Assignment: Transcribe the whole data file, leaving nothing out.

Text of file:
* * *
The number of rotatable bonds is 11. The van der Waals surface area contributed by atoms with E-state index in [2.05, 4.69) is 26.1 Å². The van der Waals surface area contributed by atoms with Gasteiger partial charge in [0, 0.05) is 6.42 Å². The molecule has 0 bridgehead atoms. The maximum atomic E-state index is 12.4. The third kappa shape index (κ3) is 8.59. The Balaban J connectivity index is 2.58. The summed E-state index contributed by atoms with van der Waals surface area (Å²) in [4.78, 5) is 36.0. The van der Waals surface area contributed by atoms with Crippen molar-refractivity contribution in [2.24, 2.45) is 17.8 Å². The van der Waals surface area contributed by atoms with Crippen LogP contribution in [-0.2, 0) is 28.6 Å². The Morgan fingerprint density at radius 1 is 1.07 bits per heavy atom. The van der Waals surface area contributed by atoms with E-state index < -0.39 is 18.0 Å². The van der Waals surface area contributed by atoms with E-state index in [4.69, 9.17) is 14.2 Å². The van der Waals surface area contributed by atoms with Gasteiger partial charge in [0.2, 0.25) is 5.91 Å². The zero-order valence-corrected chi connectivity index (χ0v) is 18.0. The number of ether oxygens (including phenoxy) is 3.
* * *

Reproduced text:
The number of rotatable bonds is 11. The van der Waals surface area contributed by atoms with E-state index in [2.05, 4.69) is 26.1 Å². The van der Waals surface area contributed by atoms with Gasteiger partial charge in [0, 0.05) is 6.42 Å². The molecule has 0 bridgehead atoms. The maximum atomic E-state index is 12.4. The third kappa shape index (κ3) is 8.59. The Balaban J connectivity index is 2.58. The summed E-state index contributed by atoms with van der Waals surface area (Å²) in [4.78, 5) is 36.0. The van der Waals surface area contributed by atoms with Crippen molar-refractivity contribution in [2.24, 2.45) is 17.8 Å². The van der Waals surface area contributed by atoms with Crippen LogP contribution in [-0.2, 0) is 28.6 Å². The Morgan fingerprint density at radius 1 is 1.07 bits per heavy atom. The van der Waals surface area contributed by atoms with E-state index < -0.39 is 18.0 Å². The van der Waals surface area contributed by atoms with E-state index in [4.69, 9.17) is 14.2 Å². The van der Waals surface area contributed by atoms with Gasteiger partial charge in [0.2, 0.25) is 5.91 Å². The zero-order valence-corrected chi connectivity index (χ0v) is 18.0. The number of ether oxygens (including phenoxy) is 3.